metaData fields Description
curator name(s) of the curator(s)
email_cur email of the contact curator
date_acc date of acceptance


Data is separated into two types zero-variate and univariate data and are set in that order.

For any type of data the author chooses a field label based on the codes examples for zero-variate and univariate data and sets the following structures:

Data associated
data value of the data
units units of the data (try to always use the standard units)
label label string that will be used for presentation purposes
bibkey reference code for the data

On a bibkey the user can introduce more than one reference.

Language Code
Matlab {'refcode1', 'refcode2'}
R c("refcode1", "refcode2")

Optionally the user can also set a corresponding field in the comment structure for a string with any comment that clarifies the data value. In some cases the data needs information on some auxiliary data to make possible the corresponding prediction using DEB theory. The setting of this type of data is explained in the Auxiliary data section.

Weight setting

Each data point has to be assigned a weight for the estimation procedure. The weights are set in the structure weights.

Usually an automatic assignment is used, but the user can overwrite the assigned values. The reasoning for overwriting the values should be solid and noted in a commented line.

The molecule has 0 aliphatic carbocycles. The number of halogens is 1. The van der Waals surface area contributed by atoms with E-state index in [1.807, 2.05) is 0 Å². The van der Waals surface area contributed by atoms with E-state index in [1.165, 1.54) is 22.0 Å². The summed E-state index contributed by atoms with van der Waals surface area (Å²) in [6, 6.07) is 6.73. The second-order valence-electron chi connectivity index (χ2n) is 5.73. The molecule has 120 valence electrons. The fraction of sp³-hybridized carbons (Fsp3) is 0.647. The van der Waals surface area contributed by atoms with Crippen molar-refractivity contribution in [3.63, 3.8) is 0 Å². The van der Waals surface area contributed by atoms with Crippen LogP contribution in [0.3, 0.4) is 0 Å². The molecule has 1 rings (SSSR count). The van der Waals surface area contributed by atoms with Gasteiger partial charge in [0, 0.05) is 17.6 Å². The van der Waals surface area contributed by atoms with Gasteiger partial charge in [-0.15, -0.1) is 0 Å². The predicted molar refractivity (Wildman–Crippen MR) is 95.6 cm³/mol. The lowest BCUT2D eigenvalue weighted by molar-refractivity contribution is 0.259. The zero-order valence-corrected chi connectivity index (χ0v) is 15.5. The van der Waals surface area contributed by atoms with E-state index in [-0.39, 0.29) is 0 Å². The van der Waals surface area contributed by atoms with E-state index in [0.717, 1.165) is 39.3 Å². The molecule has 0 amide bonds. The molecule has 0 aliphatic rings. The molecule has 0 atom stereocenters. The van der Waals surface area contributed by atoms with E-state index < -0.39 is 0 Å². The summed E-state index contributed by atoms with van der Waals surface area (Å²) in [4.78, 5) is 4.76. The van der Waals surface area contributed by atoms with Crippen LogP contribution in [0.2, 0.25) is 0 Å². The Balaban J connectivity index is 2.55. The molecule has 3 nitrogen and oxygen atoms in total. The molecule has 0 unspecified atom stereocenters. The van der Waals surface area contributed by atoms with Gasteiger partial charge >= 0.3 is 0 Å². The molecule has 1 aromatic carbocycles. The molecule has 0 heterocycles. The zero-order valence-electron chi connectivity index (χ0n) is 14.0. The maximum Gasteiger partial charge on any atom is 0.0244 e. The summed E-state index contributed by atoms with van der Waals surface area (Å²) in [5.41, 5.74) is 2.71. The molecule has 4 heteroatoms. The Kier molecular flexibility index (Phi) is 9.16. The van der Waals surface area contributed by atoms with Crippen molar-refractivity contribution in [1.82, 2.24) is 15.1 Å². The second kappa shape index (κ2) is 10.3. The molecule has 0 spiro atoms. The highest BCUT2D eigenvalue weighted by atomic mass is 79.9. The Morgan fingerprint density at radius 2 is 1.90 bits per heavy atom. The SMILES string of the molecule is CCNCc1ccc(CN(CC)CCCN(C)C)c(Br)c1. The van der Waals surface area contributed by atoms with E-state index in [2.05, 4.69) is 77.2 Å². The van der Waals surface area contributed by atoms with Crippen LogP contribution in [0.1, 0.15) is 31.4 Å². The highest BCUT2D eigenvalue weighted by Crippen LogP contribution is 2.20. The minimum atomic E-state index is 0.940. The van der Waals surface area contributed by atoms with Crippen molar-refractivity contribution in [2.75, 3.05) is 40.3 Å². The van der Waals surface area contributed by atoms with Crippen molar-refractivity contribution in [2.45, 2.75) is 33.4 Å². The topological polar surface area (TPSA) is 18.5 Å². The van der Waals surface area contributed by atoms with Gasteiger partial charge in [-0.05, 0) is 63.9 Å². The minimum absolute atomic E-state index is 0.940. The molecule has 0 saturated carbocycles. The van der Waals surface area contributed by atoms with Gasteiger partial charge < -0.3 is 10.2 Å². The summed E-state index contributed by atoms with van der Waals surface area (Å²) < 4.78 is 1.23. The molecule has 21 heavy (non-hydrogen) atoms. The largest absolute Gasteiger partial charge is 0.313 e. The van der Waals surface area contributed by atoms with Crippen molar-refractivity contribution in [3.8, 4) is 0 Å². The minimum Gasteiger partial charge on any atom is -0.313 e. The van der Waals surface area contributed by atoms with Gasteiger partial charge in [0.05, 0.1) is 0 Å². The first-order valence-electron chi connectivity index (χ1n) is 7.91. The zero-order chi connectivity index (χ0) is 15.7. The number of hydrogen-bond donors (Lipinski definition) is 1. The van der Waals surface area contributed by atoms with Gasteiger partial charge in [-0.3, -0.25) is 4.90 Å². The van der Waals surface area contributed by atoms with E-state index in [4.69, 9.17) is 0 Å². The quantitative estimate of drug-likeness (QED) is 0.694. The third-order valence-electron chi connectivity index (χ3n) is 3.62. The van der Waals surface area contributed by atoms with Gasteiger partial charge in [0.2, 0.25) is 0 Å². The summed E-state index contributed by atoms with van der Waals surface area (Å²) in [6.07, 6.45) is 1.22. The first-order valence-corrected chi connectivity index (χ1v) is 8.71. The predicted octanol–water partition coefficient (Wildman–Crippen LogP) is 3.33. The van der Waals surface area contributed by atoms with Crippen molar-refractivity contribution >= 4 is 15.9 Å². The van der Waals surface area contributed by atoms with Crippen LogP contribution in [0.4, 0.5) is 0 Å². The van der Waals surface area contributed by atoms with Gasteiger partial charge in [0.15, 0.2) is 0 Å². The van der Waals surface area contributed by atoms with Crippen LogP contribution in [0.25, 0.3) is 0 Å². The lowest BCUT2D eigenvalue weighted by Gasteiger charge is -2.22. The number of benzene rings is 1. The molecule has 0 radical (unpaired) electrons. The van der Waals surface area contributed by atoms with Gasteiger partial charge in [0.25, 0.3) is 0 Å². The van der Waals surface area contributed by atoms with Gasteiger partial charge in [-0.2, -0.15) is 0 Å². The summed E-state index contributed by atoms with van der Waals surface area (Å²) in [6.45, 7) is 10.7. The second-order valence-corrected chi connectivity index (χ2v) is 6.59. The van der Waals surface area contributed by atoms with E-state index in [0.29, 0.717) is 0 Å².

Pseudo-data setting

Pseudo-data is added to the data structure, together with the corresponding units and label.

Plot options

The plot options section is optional. If nothing is set here the graphs for each univariate data set will be automatically plotted separately. Nevertheless the user can use this section to define that some of the data sets should be plotted in the same figure.

Data packing

A technical section that ensures that the data is properly packed to be exchanged between functions.

Discussion points

The user should add strings with "discussion points", that is interesting points on the data or results that another interested person should find important.

These strings are packed in the metaData structure in the field discussion.


Any additional facts that are not used as data can be added here.

Each fact is given a label (usually F1, F2, ...) and they are packed in the metaData structure in the field facts. A reference for each fact should be added to a bibkey field in metaData.


For every bibkey code for data or facts a reference should be listed here using the standard types and fields one can find in the Bibliographic information file. Use of doi (digital object identifiers) is strongly encouraged

The references are packed in the field biblist in metaData.

Auxiliary data

Some predictions need not only the DEB model and parameters to be computed, but also auxiliary data. Examples of auxiliary data sometimes needed are presented in the following table:

auxData fields Description
temp temperature
length initial lengths
JX ingestion fluxes
food food availabilty

Warning: make sure the field name of the auxData is not the same as a field name in structure par or cPar .

When auxiliary data is needed, it is set close to the data that it corresponds to. And in the same way as data, not only the value must be provided, but also the corresponding units and label.